This traveling festival of digital works runs Friday, December 3, through Sunday, December 5, at the Museum of Contemporary Art, 220 E. Chicago; tickets are $8 in advance, $10 at the door. For more information call 312-397-4010; a full schedule is online at

Judging from the three programs I was able to preview, digital video has gotten better since 1996, when Resfest was inaugurated. Glitzy effects still sometimes support neither a story nor any meaning, but they’re often put to expressive use.

Videos That Rock, an 85-minute program of 23 works, includes many strong music videos. The low-tech animated blob humans in Hannes Hayha’s I Love Death (music by Lodger) are appropriate to this charmingly simple parable of birth, marriage, and death. The surreal paintings of Hieronymus Bosch are animated into a compelling vision of hell in Syd Garon and Eric Henry’s Spokes on the Wheel of Torment (music by Buckethead), and in Brett Simon’s Belly Polar Bear’s song about a man giving up on life is illustrated by images of a face superimposed on abstract lines and a wet pane of glass. Kuntzel & Deygas’s Come Home Billy Bird uses animation, rapid cutting, and split-screen effects to convey the loss of autonomy in today’s air-travel system, accompanied by a Divine Comedy song about an international business traveler. (Sun 12/5, 3 PM)

In my favorite of the ten videos in Shorts #1 (86 min.), Pol Pot’s Birthday, actors portray the meager staff of the mass murderer and former dictator trying to throw him a birthday party. He complains that the cake is tiny, their applause seems unenthusiastic, and director Talmage Cooley’s slow pace and odd pauses make the event surpassingly strange. Fredrik Bond’s acidic The Mood depicts the way anger resonates: a supervisor and his wife yell at the protagonist, who then sees the consequences of other families’ fighting. Marc Craste’s JoJo in the Stars (2003) has a striking digitally created giant castle but an uninteresting story, and Peter Cornwell’s Ward 13 (2003) is cleverly animated with miniature figures that tell a trite tale of an attempt to escape from a hospital worthy of a horror movie. (Fri 12/3, 8 PM)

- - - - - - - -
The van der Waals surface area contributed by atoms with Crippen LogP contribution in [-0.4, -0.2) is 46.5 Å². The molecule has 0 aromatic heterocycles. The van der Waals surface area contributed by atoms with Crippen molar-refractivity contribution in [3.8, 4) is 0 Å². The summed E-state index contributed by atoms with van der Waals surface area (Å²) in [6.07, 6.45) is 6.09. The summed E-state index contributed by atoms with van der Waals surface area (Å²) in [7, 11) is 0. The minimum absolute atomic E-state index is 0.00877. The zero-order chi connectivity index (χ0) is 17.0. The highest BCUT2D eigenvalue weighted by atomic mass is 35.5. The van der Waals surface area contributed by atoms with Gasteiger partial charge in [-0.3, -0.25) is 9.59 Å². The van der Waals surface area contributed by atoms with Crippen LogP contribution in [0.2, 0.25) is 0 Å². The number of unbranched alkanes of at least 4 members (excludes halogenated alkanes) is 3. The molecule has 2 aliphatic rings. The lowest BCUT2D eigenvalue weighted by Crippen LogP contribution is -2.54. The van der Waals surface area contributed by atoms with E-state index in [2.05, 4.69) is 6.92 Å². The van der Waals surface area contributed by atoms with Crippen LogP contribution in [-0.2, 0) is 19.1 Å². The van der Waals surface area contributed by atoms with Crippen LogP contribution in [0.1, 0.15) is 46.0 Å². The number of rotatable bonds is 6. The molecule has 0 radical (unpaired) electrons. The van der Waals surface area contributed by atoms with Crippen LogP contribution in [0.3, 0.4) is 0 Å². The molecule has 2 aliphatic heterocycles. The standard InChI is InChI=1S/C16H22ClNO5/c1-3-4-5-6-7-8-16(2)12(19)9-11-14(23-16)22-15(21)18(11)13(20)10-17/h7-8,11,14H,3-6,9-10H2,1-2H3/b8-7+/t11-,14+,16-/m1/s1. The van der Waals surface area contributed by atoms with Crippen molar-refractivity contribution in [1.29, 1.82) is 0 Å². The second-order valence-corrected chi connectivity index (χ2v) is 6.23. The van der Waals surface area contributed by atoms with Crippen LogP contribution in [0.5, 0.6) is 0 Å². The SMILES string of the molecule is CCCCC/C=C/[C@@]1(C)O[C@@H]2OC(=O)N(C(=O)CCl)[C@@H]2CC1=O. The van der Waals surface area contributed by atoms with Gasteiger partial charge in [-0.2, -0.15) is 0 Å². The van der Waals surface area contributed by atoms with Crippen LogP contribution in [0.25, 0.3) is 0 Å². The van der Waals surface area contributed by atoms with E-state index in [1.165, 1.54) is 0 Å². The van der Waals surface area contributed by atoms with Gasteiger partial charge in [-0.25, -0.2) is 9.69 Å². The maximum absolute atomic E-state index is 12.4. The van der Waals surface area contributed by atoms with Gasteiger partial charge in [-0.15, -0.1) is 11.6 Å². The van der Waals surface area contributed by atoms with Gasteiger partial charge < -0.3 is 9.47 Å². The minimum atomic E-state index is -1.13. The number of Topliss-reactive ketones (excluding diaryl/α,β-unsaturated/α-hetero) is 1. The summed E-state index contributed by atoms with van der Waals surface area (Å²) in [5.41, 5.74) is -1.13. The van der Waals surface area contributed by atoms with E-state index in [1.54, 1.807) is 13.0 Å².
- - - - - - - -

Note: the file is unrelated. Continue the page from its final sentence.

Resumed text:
The seven videos in Shorts #3 (84 min.) include portraits of fascinating eccentrics. Cheryl Dunn’s Bicycle Gangs of New York depicts, among others, members of Black Label, who build and ride tall bikes, the group Manhattan Rickshaw, and a unicyclist moving along busy streets, but the irritating, repetitive techno sound track blurs the distinctions between them. The clueless narcissist in Brandon Dickerson’s quietly insightful Mel Howard: Professional Music Video Actor (2003) gripes that a camera passed him and focused on another actor (with a far more interesting face), then talks about his “legacy.” (Sun 12/5, 5 PM)